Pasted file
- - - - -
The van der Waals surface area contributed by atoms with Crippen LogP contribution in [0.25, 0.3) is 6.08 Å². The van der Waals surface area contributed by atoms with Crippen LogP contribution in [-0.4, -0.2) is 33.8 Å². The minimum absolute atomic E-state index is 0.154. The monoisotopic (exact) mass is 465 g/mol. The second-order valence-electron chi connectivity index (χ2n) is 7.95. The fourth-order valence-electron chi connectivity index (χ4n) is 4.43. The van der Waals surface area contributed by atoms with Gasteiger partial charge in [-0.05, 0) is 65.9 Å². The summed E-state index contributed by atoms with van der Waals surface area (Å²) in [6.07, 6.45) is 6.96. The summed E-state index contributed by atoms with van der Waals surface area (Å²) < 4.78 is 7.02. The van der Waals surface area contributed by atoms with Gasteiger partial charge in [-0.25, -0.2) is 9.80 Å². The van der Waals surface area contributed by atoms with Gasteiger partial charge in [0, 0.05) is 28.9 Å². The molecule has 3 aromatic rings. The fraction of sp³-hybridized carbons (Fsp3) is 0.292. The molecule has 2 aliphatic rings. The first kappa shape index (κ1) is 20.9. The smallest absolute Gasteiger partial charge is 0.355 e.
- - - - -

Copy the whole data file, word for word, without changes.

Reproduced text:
The van der Waals surface area contributed by atoms with Crippen LogP contribution in [0.25, 0.3) is 6.08 Å². The van der Waals surface area contributed by atoms with Crippen LogP contribution in [-0.4, -0.2) is 33.8 Å². The minimum absolute atomic E-state index is 0.154. The monoisotopic (exact) mass is 465 g/mol. The second-order valence-electron chi connectivity index (χ2n) is 7.95. The fourth-order valence-electron chi connectivity index (χ4n) is 4.43. The van der Waals surface area contributed by atoms with Gasteiger partial charge in [-0.05, 0) is 65.9 Å². The summed E-state index contributed by atoms with van der Waals surface area (Å²) in [6.07, 6.45) is 6.96. The summed E-state index contributed by atoms with van der Waals surface area (Å²) < 4.78 is 7.02. The van der Waals surface area contributed by atoms with Gasteiger partial charge in [-0.25, -0.2) is 9.80 Å². The van der Waals surface area contributed by atoms with Gasteiger partial charge in [0, 0.05) is 28.9 Å². The molecule has 3 aromatic rings. The fraction of sp³-hybridized carbons (Fsp3) is 0.292. The molecule has 2 aliphatic rings. The first kappa shape index (κ1) is 20.9. The smallest absolute Gasteiger partial charge is 0.355 e.